Friday , May 17 2024
Adventurous instrumental album on the Staubgold label.

Music Review: Heaven And – Bye And Bye I’m Going To See The King

The mix of music on Heaven And's second album is so eclectic as to virtually defy description. Familiar signposts include Miles Davis, Can, and Hawkwind, among tons of others. The all-instrumental disc is divided into six songs, with spiritually evocative titles. This 46-minute album plays like one long suite however, with each track blending into the next.

The album opens with "Babylon," a slowing evolving piece with some startling guitar pyrotechnics towards the end. "Bye And Bye I'm Going To See The King" is next, which begins with a wink towards Pink Floyd's classic "Shine On You Crazy Diamond." The track then delves into an ambient groove, punctuated by some Art Ensemble Of Chicago type instrumental commentaries.

"Om" follows, and while it has nothing to do with the famous free jazz "Om" track from John Coltrane, it does share its wild sense of abandon. This is the first instance the trio show of really letting the music fly, and it is pretty powerful stuff. The guitars are all over the place, while sampled radio frequencies blast across the basic tracks.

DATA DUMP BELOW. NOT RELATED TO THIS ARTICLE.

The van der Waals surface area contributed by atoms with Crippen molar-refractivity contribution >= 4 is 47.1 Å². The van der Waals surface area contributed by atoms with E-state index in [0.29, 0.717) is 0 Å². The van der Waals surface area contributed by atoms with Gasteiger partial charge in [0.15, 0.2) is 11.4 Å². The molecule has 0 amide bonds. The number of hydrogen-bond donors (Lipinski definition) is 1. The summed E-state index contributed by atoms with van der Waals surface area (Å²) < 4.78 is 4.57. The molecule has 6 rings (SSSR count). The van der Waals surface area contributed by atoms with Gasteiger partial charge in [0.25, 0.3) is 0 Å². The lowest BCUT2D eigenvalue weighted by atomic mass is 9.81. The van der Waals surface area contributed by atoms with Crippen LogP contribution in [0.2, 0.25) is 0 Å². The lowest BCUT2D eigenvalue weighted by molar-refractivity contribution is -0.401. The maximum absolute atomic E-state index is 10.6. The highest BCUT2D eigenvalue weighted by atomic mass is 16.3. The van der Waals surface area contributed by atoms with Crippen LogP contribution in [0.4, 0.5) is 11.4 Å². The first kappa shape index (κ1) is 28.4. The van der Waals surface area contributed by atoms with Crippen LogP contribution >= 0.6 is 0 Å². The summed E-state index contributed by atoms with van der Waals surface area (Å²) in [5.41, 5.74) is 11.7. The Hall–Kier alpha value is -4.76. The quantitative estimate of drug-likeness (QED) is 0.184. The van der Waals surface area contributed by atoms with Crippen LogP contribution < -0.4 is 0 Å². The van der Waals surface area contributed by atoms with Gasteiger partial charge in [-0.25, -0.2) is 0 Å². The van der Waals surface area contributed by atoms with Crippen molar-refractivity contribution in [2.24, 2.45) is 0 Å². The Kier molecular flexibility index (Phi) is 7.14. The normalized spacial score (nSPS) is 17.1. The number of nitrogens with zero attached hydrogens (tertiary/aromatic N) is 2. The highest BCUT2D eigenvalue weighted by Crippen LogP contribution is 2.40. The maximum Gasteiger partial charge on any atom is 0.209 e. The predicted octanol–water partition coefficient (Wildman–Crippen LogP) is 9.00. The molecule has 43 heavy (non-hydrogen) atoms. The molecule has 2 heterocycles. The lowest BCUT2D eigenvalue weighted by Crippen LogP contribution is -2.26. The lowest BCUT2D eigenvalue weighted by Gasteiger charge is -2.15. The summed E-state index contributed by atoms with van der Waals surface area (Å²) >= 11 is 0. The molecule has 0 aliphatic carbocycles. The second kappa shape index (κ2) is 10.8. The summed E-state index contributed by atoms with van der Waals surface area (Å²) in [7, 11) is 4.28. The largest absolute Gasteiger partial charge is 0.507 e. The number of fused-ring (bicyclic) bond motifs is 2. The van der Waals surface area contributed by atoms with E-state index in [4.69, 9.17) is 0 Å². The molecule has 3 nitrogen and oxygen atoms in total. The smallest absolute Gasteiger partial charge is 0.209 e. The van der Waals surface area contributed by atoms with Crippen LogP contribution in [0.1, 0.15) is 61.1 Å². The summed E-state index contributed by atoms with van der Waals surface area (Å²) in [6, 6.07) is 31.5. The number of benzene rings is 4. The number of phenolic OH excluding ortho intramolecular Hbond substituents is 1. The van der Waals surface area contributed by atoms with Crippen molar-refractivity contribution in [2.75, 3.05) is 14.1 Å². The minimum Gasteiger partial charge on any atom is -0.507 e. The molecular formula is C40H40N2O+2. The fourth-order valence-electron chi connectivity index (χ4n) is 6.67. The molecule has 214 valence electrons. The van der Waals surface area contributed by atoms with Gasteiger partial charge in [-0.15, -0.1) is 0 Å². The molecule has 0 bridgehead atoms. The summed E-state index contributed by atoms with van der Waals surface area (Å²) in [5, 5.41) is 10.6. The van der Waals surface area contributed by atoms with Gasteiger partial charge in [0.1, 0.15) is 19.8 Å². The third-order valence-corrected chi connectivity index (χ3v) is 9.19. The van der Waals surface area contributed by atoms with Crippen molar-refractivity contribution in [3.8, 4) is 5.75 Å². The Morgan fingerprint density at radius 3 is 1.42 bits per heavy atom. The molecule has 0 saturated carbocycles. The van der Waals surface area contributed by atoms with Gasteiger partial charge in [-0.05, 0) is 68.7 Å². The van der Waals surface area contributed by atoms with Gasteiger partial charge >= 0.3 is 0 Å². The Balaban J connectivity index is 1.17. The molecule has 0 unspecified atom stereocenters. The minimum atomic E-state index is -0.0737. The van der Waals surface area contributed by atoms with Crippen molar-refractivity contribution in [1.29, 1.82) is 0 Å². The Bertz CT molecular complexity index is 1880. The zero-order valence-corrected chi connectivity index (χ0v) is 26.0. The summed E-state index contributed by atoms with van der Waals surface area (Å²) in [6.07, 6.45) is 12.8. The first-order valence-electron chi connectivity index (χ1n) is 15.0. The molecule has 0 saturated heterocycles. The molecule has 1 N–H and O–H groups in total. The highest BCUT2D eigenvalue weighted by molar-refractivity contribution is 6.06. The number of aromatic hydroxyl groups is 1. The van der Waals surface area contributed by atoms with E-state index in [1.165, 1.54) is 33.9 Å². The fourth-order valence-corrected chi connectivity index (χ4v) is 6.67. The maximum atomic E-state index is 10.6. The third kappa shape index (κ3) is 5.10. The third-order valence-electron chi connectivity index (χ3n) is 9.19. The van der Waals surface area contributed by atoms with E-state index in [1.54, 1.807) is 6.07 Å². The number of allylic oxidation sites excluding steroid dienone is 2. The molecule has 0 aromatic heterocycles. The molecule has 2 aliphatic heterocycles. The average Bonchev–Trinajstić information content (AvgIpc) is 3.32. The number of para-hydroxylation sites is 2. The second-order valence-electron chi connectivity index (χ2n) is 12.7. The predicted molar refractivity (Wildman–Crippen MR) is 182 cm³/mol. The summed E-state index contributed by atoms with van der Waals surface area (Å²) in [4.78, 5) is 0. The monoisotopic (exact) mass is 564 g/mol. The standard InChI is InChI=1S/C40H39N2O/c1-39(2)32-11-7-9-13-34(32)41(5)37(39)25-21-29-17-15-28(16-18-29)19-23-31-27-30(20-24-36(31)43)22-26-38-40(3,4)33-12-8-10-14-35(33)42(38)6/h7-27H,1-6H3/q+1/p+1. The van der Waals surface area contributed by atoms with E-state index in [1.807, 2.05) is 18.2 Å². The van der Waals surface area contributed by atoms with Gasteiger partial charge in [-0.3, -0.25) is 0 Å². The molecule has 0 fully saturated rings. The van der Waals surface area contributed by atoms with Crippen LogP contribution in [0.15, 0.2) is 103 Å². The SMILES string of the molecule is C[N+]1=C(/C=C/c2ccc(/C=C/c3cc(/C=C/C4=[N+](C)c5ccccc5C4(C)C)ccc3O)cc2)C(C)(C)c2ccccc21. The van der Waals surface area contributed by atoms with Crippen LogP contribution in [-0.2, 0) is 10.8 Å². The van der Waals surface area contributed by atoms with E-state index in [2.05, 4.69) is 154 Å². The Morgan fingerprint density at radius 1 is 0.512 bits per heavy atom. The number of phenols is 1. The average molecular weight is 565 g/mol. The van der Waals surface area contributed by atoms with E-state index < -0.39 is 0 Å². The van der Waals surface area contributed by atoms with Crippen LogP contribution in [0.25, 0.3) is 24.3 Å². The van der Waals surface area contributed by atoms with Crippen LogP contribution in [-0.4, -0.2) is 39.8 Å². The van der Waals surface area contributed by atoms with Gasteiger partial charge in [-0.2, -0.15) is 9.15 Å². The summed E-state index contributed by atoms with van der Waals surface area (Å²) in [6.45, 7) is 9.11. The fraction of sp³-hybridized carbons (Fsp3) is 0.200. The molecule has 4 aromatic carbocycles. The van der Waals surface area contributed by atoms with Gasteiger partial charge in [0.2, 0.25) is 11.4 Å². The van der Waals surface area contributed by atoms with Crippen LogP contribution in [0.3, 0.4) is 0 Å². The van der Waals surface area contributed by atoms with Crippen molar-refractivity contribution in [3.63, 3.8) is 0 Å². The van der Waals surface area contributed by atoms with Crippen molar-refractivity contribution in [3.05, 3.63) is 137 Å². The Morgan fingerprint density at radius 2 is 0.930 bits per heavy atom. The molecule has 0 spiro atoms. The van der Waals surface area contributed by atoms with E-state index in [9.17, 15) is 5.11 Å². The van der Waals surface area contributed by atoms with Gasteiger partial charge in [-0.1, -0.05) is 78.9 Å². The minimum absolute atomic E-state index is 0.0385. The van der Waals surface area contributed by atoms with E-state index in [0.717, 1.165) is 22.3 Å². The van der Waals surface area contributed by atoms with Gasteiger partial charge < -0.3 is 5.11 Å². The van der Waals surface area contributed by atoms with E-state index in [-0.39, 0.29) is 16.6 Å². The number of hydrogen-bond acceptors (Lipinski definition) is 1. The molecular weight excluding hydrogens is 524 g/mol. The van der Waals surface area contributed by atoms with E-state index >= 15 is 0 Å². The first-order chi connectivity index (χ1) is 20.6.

The martial drums and droning sound that "Blue, Even" begins with suggest a funereal excursion. Some heavy feedback follows, and things begin to get interesting. The drone ends abruptly midway through, to be replaced by a section that reminds me of nothing so much as the opening to "Six Foot Under," by long lost grunge pioneers Blood Circus.

"When The Roll Is Called" seems to be a musical evocation a soul's meeting with Saint Peter at the gates of Heaven. This is a pretty powerful track, and apparently there will be some serious feedback played at the Pearly Gates, along with the traditional horns. The album winds up with "Earth Magic," nine minutes of revelry in terrestrial delights. Uniquely noteworthy are the hypnotic drum patterns, which are occasionally interrupted with some controlled feedback and programmed sounds. The album closes out on a note reminiscent of Miles' classic lament "Concierto de Aranjuez," from Sketches Of Spain.

Although I had not heard of Heaven And before stumbling across this remarkable album, I have been completely sold. Fans of adventurous instrumental music are advised to check this one out.

About Greg Barbrick

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